• Number of medications listed on sign-out sheets must match remaining number of narcotics.
  • Each narcotic sheet is checked for accuracy.

K. For automated dispensing system, enter ID code number and user password and continue with dispensing process.

Pharmacology: Patient-Controlled Analgesia

Focus topic: Pharmacology

Patient-controlled analgesia (PCA) is a delivery system with which clients self-administer predetermined doses of analgesic medication to relieve their pain. It is a safe method of analgesic administration for acute and chronic pain, including conditions such as postoperative, cancer, and end-of-life pain.

A. Advantages of PCA.

  • Provides consistent level of pain control.
  • Allows client to self-administer pain medication.
  • Allows client to feel in control of pain management.
  • This method of administration:
    a. Optimizes the daily management of postoperative pain.
    b. Contains the following variables that are determined and set based on client individual characteristics and needs. These include:
    (1) Initial load.
    (2) Loading dose.
    (3) Demand dose.
    (4) Lockout interval to prevent overdosing.
    (5) Background infusion rate and 1-hour or 4-hour limits.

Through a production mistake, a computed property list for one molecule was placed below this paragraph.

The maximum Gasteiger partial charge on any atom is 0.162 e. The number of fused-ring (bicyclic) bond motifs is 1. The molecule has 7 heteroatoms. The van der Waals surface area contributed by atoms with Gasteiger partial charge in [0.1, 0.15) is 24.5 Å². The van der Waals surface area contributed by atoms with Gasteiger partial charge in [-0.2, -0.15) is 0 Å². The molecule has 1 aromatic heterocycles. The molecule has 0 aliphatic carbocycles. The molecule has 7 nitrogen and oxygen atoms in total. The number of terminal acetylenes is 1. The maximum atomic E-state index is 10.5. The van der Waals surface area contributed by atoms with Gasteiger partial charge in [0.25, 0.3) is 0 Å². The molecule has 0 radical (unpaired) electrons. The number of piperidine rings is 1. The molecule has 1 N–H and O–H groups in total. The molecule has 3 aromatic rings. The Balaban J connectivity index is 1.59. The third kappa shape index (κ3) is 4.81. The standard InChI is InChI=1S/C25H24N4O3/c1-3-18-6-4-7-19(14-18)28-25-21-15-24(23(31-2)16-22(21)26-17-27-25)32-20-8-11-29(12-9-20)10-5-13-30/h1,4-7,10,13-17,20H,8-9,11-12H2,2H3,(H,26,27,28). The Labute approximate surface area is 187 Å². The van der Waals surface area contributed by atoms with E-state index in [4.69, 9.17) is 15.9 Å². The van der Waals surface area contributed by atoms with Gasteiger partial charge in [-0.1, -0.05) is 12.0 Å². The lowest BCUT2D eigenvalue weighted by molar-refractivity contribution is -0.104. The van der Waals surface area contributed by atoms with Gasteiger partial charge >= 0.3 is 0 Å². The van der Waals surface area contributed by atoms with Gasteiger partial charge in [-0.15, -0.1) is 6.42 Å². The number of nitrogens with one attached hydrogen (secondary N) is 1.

(6) May be programmed to deliver continuous infusion, a bolus dose, or both.
    c. Concerns include errors and pump failure.

B. Procedure.

  • PCA infuser pump is prepared and attached to IV.
  • Morphine sulfate or Dilaudid (hydromorphone) is delivered in loading dose as ordered and initiates pain management.
  • Client is instructed in PCA use and continues to self-administer narcotic.
  • Dose calculation is double checked with another RN.
    a. PCA infuser delivers in milliliters.
    b. Maximum rate of administration is based on client needs with preset maximum.
    c. Four-hour limit is set for infuser.

C. Recording and reporting.

  • Record drug, concentration, dose, time started, lockout time, and amount of IV solution infused and remaining solution. Many agencies have special PCA documentation forms.
  • Record regular assessment of client response to analgesia on PCA medication form, in nurses’ notes, on pain assessment flow sheet, or on other documentation according to institutional policy.
  • Teaching
    a. Give instructions while client is pain free or in pain-reduced state—preop is best.